PG&E also will try to build as many projects as possible close to distribution substations limiting the need for additional transmission capacity, he said. The utility plans for most of its panels to be ground-mounted, he said.

Darbee did leave open the possibility that PG&E would look to seek regulator permission to own solar-thermal or other utility scale projects in the future, saying that the utility may be filing another application with the CPUC in the coming weeks.

Other utilities have had mixed success getting regulators to approve the utility ownership model. Duke Energy's $100 million plan to install 20 megawatts of distributed solar panels got cut in half by the North Carolina Utilities Commission (see Duke Chops $100M Distributed Solar Project in Half), leading the utility to threaten that it couldn't make the smaller-scale project work financially.

Southern California Edison's $875 million plan to put 250 megawatts of solar panels on two square miles of rooftops has drawn the ire of some solar power developers who say the utility is taking unfair advantage of its ratepayers to do projects independents could do more cheaply.

Those opponents have made their objections known to the California Public Utility Commission, which is set to rule on SCE's plan soon. Some opponents have asked the commission to halt the project, while one group has asked that SCE let independent developers do half of the 250-megawatt project.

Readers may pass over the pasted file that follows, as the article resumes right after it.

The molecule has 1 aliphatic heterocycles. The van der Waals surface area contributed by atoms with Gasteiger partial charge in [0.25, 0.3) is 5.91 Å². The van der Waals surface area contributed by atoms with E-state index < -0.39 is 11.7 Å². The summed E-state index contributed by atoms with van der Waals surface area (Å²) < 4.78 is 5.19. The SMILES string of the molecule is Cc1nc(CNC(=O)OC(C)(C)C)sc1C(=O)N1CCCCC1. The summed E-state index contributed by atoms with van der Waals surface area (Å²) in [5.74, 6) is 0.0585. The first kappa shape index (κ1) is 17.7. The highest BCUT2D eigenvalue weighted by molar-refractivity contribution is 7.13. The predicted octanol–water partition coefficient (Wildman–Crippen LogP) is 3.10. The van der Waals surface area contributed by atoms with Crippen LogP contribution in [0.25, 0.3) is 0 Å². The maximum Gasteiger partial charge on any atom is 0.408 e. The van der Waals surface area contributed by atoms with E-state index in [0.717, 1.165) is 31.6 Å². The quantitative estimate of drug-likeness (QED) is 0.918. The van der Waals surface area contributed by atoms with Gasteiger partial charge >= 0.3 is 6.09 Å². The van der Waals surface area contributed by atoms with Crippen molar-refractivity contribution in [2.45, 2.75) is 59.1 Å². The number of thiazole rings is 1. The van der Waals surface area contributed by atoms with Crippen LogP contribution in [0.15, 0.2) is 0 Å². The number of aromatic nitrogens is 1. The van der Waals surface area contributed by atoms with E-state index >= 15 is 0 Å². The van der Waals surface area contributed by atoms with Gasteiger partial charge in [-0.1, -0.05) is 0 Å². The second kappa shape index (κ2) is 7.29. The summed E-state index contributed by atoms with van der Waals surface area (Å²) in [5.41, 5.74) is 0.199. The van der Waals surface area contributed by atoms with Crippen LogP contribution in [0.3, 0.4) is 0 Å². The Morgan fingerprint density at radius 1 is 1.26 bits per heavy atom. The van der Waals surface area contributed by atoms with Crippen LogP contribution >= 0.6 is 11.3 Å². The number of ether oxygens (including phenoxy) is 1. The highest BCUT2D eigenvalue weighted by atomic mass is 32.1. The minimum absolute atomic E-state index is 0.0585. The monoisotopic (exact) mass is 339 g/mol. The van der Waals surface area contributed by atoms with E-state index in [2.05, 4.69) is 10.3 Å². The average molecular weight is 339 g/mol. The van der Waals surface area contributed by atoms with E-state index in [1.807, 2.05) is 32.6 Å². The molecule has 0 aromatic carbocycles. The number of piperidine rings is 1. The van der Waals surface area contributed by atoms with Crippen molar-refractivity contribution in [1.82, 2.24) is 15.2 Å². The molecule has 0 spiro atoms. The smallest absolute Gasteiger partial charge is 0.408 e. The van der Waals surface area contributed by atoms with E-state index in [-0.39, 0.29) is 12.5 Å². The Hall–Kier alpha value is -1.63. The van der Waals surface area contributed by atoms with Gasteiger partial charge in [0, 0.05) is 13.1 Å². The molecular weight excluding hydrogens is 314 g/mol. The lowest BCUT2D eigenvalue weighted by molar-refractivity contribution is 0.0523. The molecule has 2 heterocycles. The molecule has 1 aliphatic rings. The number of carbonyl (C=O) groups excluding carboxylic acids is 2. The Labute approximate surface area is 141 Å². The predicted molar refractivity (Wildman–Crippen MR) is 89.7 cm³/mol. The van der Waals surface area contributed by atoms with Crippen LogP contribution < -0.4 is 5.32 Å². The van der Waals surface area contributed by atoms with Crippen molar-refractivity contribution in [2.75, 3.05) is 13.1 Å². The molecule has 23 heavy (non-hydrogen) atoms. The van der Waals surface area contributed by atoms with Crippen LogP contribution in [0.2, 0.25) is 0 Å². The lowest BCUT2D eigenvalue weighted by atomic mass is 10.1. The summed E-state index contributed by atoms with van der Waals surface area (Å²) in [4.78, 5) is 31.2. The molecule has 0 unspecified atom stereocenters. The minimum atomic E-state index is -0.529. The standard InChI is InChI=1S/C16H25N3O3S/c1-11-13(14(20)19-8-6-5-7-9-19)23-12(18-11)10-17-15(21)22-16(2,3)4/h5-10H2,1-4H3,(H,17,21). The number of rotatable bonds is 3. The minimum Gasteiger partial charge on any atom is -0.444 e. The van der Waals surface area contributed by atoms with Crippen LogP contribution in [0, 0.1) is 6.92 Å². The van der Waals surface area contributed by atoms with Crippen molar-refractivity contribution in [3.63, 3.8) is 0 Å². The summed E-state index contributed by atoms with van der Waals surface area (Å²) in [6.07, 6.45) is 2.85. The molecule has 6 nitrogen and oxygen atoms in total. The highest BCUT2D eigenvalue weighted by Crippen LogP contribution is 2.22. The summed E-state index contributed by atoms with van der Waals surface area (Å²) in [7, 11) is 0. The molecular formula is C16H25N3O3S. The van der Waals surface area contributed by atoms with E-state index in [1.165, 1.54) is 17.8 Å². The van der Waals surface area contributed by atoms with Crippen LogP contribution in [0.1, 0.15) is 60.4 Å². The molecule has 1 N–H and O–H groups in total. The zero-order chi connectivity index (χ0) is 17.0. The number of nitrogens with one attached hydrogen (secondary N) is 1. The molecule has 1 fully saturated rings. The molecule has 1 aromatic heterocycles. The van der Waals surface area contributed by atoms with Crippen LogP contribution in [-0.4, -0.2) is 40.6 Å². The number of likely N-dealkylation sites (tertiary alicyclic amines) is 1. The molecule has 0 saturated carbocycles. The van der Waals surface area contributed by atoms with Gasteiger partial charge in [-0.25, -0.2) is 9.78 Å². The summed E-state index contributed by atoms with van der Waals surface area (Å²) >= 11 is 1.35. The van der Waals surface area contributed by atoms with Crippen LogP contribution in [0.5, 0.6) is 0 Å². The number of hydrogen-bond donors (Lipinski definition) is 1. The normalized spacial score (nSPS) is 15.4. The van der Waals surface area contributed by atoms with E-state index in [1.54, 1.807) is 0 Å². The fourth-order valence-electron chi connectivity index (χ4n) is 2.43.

Fong Wan, senior vice president of energy procurement for PG&E, did say that PG&E had designed its program to avoid some of the objections that SCE has faced.

Opening up half of the 500-megawatt initiative to independent developers was one such concession, Wan said. Also, PG&E plans to mount most of its self-owned panels on the ground, leaving rooftop solar projects mostly open to independent developers.

PG&E has also opened up a bidding process for companies that want to supply its solar panels, Wan said. He wouldn't say which solar panel producers have responded to the utility's request for information.

PG&E plans to have a 2-megawatt pilot project up and running in 2010, and have 25 megawatts of power-producing panels in place by the end of that year, Wan said. The utility will then install 50 megawatts per year in 2011 through 2014, and finish with 75 megawatts in 2015.

"We expect the cost of photovoltaic panels to come down fairly dramatically over the next few years," he said. The view is shared by many industry analysts.

PG&E is calling for its self-owned projects to cost $4.28 per watt of solar panels installed, Wan said. The utility may hire contractors to build the projects or choose to build them on its own. "We have not made a decision as to how to do this," he said.

PG&E intends to finance half of the overall project's costs through debt, and the other half with equity from internal cash reserves or the issuance of common stock, he said.

While some independent solar power developers may object to another utility entering what they see as their market, PG&E's owner-operator play did get the support of some solar power industry groups, including the Solar Electric Power Association.

PG&E will streamline the process for independent developers of the 250 megawatts to be built and owned by others by offering them contracts with pricing derived from the utility's own costs, the association noted.